Muslims are people who follow or practice Islam, a monotheistic Abrahamic religion. Muslims consider the Quran, their holy book, to be the verbatim word of God as revealed to the Islamic prophet and messenger Muhammad; the majority of Muslims follow the teachings and practices of Muhammad as recorded in traditional accounts. "Muslim" is an Arabic word meaning "submitter". The largest denomination of Islam are Sunni Muslims who constitute 85-90% of the total Muslim population, followed by the Shia who make up most of the remainder of Muslims; the beliefs of Muslims include: that God is eternal and one. The religious practices of Muslims are enumerated in the Five Pillars of Islam: the declaration of faith, daily prayers, fasting during the month of Ramadan and the pilgrimage to Mecca at least once in a lifetime. To become a Muslim and to convert to Islam, it is essential to utter the Shahada, one of the Five Pillars of Islam, a declaration of faith and trust that professes that there is only one God and that Muhammad is God's messenger.
It is a set statement recited in Arabic: lā ʾilāha ʾillā-llāhu muḥammadun rasūlu-llāh "There is no god but Allah, Muhammad is the messenger of God."In Sunni Islam, the shahada has two parts: la ilaha illa'llah, Muhammadun rasul Allah, which are sometimes referred to as the first shahada and the second shahada. The first statement of the shahada is known as the tahlīl. In Shia Islam, the shahada has a third part, a phrase concerning Ali, the first Shia Imam and the fourth Rashid caliph of Sunni Islam: وعليٌ وليُّ الله, which translates to "Ali is the wali of God; the word muslim is the active participle of the same verb of which islām is a verbal noun, based on the triliteral S-L-M "to be whole, intact". A female adherent is a muslima; the plural form in Arabic is muslimūn or muslimīn, its feminine equivalent is muslimāt. The ordinary word in English is "Muslim", it is sometimes transliterated as "Moslem", an older spelling. The word Mosalman is a common equivalent for Muslim used in South Asia.
Until at least the mid-1960s, many English-language writers used the term Mahometans. Although such terms were not intended to be pejorative, Muslims argue that the terms are offensive because they imply that Muslims worship Muhammad rather than God. Other obsolete terms include Muslimist. Musulmán/Mosalmán is modified from Arabic, it is the origin of the Spanish word musulmán, the German Muselmann, the French word musulman, the Polish words muzułmanin and muzułmański, the Portuguese word muçulmano, the Italian word mussulmano or musulmano, the Romanian word musulman and the Greek word μουσουλμάνος. In English it has become archaic in usage. Apart from Persian, Polish, Portuguese and Greek, the term could be found, with obvious local differences, in Armenian, Pashto, Hindi, Marathi, Turkish, Uzbek, Azeri, Hungarian, Bosnian, Russian, Ukrainian, Romanian and Sanskrit; the Muslim philosopher Ibn Arabi said: A Muslim is a person who has dedicated his worship to God... Islam means making one's religion and faith God's alone.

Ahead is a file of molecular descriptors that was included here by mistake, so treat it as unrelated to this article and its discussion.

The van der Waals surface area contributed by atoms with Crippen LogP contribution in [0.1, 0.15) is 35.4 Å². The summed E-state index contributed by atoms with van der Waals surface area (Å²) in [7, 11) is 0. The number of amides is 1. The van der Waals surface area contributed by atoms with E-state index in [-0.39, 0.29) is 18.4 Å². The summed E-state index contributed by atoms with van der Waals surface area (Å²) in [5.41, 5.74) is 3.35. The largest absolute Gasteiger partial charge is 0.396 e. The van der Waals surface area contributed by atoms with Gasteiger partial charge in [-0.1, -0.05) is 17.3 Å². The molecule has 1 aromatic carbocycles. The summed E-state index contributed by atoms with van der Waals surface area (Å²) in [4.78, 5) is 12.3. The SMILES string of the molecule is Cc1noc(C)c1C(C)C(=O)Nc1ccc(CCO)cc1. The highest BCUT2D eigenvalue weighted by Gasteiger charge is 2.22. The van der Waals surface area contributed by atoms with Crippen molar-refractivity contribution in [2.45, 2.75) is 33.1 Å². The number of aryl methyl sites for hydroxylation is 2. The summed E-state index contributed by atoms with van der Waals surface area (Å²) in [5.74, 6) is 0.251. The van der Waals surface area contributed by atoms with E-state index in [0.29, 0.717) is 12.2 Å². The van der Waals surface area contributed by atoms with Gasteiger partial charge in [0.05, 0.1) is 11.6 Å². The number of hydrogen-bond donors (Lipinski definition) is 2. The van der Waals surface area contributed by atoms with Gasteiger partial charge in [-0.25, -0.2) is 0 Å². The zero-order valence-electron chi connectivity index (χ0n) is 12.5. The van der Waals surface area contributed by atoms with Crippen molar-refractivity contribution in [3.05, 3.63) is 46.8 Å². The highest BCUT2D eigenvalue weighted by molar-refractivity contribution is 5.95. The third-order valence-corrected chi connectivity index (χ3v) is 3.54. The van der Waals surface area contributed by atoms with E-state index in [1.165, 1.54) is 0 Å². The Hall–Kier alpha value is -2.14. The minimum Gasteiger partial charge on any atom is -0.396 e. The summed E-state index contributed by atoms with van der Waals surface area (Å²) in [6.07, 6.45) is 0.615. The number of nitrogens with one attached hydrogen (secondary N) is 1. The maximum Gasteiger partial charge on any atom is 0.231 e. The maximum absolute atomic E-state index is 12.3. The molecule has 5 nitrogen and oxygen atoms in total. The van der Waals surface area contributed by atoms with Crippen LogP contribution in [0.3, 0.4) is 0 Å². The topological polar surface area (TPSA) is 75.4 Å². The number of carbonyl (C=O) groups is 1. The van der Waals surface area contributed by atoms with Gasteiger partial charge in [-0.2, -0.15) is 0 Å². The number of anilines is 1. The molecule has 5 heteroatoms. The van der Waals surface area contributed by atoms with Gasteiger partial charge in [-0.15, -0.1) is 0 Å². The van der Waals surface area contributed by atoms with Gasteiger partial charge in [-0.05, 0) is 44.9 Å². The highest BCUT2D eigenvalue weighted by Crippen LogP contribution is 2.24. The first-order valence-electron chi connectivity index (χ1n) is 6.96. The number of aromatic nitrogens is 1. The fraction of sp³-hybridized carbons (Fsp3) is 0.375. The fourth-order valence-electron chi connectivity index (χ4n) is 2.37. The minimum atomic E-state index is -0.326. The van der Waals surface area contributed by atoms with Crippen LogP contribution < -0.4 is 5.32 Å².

The Qur'an describes many prophets and messengers within Judaism and Christianity, their respective followers, as Muslim: Adam, Abraham, Jacob and Jesus and his apostles are all considered to be Muslims in the Qur'an. The Qur'an states that these men were Muslims because they submitted to God, preached His message and upheld His values, which included praying, charity and pilgrimage. Thus, in Surah 3:52 of the Qur'an, Jesus' disciples tell him, "We believe in God. In Muslim belief, before the Qur'an, God had given the Tawrat to Moses, the Zabur to David and the Injil to Jesus, who are all considered important Muslim prophets; the most populous Muslim-majority country is Indonesia, home to 12.7% of the world's Muslims, followed by Pakistan and Egypt. About 20 % of the world's Muslims lives in the Middle North Africa. Sizable minorities are found in India, Russia, the Americas and parts of Europe; the country with the highest proportion of self-described Muslims as a proportion of its total population is Morocco.
Converts and immigrant communities are found in every part of the world. Over 75–90% of Muslims are Sunni; the second and third largest sects and Ahmadiyya, make up 10–20%, 1% respectively. With about 1.8 billion followers a quarter of earth's population, Islam is the second-largest and the fastest-growing religion in the world. Due to the young age and high fertilit
Battle of Badr